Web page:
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How many dental x-rays do kids need?

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February is National Children’s Dental Health Month, the perfect time to take kids to the dentist for one of their regular visits.

But before parents do, Delta Dental encourages them to be well-informed about how often a child should have dental X-rays. Those X-rays are a valuable tool for finding problems in teeth and the bones surrounding teeth. However, all X-rays use ionizing radiation that can potentially cause damage. Though it is spread out in tiny doses, the effect of radiation from years of X-rays is cumulative. The risks associated with this radiation are greater for children than for adults.

“X-rays are an important tool for dentists to diagnose dental diseases. However, they do not need to be part of every exam,” said Dr. Bill Kohn, DDS, Delta Dental Plans Association’s vice president of dental science and policy. “They should be ordered only after the dentist has examined the mouth and has determined that X-rays are needed to make a proper diagnosis. In general, children and adults at low risk for tooth decay and gum disease need X-rays less frequently.”

The purpose of X-rays is to allow dentists to see signs of disease or potential problems that are not visible to the naked eye. They are usually ordered after the dentist has done a clinical exam and considered any signs and symptoms, oral and medical history, diet, hygiene, fluoride use and other factors that might suggest a higher risk of hidden dental disease. So be sure that your dentist checks your child’s teeth, health history and risk factors before deciding an X-ray is necessary.

Ideally, a dentist should adhere to the guidelines established by the U.S. Food and Drug Administration and the American Dental Association. The following information, adapted from those guidelines, gives a basic timeline for recommended frequency of X-rays by age group. Keep in mind that multiple factors such as the child’s current oral health, future risk for disease, and developmental stage determine need, and some children will require more X-rays, and some fewer.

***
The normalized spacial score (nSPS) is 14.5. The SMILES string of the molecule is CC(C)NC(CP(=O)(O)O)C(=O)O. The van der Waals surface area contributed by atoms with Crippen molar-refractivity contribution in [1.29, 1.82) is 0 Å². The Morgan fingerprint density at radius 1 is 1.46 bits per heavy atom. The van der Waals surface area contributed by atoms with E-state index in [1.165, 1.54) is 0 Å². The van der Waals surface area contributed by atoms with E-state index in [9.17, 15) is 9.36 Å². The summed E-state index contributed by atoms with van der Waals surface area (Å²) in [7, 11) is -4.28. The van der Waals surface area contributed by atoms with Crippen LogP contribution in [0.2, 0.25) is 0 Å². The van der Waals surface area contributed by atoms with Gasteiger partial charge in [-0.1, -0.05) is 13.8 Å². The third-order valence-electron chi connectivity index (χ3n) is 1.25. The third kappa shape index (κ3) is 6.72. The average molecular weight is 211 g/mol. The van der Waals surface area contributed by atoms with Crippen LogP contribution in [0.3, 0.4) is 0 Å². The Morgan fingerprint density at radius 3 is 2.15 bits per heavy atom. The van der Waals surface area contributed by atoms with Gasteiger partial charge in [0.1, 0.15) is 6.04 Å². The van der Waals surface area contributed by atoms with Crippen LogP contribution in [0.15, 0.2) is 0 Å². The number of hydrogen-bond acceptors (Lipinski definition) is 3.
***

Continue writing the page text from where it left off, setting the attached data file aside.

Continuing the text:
Even though the individual risk from a necessary X-ray exam is quite small when compared to the benefit of aiding accurate diagnosis or guiding a treatment, dentists are encouraged to follow the ALARA principle, that is “As Low As Reasonably Achievable.” In other words, only order what is absolutely needed to make a diagnosis.

Age: Young children (ages 1 – 5), with no permanent teeth
First Dental Visit: Personalized exam which may consist of bitewing X-rays of back teeth (if no gaps exist between teeth that allow the dentist to examine the sides of teeth) and select individual (periapical) X-rays, usually of front teeth.
Routine recall visit with Active tooth decay or history of cavities (Increased Risk): Bitewing X-rays every six to 12 months
Routine recall visit with No active tooth decay or history of cavities (Low Risk): Bitewing X-rays every 12 to 24 months

Age: Older children (ages 6 – 12), with some or all permanent teeth: Personalized exam consisting of bitewing X-rays of back teeth and select periapical X-rays, usually of front teeth; or a panoramic X-ray.
Routine recall visit with Active tooth decay or history of cavities (Increased Risk): Bitewing X-rays every six to 18 months
Routine recall visit with No active tooth decay or history of cavities (Low Risk): Bitewing X-rays every 12 to 36 months

Age: Adolescent, with permanent teeth but no wisdom teeth: Personalized exam consisting of bitewing X-rays of back teeth and select periapical X-rays; or a panoramic X-ray; or a full mouth survey of X-rays (FMX) if evidence of widespread oral disease.
Routine recall visit with Active tooth decay or history of cavities (Increased Risk): Bitewing X-rays every six to 18 months
Routine recall visit with No active tooth decay or history of cavities (Low Risk): Bitewing X-rays every 12 to 36 months

Parents should follow recommendations of the child’s dentist and teach good oral health habits to children at an early age.

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